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70 workers exposed to radiation at Chinese oil company in Sudan: report


June 14, 2014 (KHARTOUM) – A Chinese oil company operating in Sudan evacuated dozens of workers to Khartoum in order to undergo medical tests on suspicion that they were exposed to radiation resulting from a radioactive device left outside its designated area in an apparent act of negligence.

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Sudanese oil workers at the Heglig oil field (FILE)

Al-Taghyeer daily published in Khartoum reported that 70 workers stationed at a field in West Kordofan were directly exposed for three consecutive days to the radiation emitted by a device called "Source."

One of the engineers reportedly left the device used in oil exploration inside the workshop without properly securing it at its underground location which is 200 kilometers away from the workers.

Some of the workers expressed fear that they are now at risk of cancer as the company scrambled to transfer them in secrecy to conduct the necessary tests on the extent of their exposure.

A medical source confirmed to the newspaper the incident and said the workers are being monitored.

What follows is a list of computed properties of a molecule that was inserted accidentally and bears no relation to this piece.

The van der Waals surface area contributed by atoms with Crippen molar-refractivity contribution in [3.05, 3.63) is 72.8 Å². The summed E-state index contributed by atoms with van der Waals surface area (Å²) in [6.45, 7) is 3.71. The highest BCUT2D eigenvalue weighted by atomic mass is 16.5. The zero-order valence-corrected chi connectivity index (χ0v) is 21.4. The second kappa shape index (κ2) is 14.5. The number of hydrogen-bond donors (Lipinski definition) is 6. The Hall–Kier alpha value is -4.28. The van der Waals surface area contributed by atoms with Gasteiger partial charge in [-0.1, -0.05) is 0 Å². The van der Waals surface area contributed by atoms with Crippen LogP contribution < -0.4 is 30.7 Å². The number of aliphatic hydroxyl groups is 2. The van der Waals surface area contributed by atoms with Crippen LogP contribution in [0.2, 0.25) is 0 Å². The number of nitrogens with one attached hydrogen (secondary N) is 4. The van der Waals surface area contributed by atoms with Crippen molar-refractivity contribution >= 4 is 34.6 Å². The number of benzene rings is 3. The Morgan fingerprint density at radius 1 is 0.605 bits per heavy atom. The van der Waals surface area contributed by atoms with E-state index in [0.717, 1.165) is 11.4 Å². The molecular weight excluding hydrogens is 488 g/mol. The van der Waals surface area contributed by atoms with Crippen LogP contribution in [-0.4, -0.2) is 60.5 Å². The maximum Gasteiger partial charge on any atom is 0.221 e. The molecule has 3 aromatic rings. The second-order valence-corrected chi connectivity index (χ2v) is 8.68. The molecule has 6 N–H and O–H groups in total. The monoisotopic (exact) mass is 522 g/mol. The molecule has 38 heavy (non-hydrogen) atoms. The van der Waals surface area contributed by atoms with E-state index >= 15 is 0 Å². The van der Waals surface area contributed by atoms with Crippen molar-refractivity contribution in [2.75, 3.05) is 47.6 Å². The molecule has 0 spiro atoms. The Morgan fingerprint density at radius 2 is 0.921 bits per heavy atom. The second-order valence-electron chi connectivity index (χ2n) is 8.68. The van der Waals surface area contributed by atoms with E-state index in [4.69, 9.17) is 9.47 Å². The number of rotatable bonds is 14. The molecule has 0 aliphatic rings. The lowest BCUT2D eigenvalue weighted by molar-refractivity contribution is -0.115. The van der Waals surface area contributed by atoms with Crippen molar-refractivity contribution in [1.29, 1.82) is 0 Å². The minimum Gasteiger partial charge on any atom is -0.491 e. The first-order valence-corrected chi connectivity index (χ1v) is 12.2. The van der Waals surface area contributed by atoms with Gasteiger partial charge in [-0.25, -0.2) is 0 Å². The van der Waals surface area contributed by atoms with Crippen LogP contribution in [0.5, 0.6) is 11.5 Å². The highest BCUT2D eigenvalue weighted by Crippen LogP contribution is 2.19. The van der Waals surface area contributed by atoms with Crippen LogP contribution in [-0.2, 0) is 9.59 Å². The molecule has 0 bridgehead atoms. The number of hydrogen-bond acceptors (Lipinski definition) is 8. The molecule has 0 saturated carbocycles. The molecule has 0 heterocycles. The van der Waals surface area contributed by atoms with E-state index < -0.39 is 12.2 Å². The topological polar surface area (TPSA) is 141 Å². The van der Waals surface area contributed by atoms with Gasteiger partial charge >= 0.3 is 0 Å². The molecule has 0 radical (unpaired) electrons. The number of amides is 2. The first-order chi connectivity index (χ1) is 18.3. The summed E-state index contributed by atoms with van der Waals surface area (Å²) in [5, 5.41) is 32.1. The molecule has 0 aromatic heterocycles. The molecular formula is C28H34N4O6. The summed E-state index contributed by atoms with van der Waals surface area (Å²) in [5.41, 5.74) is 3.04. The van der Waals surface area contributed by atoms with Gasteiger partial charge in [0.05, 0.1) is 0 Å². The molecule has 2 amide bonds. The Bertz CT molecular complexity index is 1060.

One of the workers, who requested anonymity, told the newspaper that the first batch sent to Khartoum comprised of 21 workers including 13 Sudanese, 2 Pakistani and 6 Chinese.

He explained that the device remained at the workshop frequented by workers and engineers without any protection from six o’clock Friday evening until Monday evening (Local time). It was only discovered as missing by pure coincidence by a Chinese engineer after some other machines stopped working as a result from the device’s radiation.

Another worker disclosed that the impacted group consisting of technicians, engineers and guard are currently staying at a hotel in Khartoum at the expense of the company in the neighborhood of Riyadh while being tested. They are allowed to move but with restrictions to ensure that news of the incident does not get leaked before final results are released.

He said the manager of the private hospital, which is conducting the tests refused to write a report specifying the quantities the workers were exposed to under the pretext that this type of testing is not available noting that anything over 20 millisievert (mSv) a year can heighten risks of cancer.

According to the World Nuclear Association (WNA), 20 mSv per year averaged over 5 years is the limit for radiological personnel such as employees in the nuclear industry, uranium or mineral sands miners and hospital workers.

But WNA says that 50 mSv is the lowest dose at which there is any evidence of cancer being caused in adults. It is also the highest dose which is allowed by regulation in any one year of occupational exposure.


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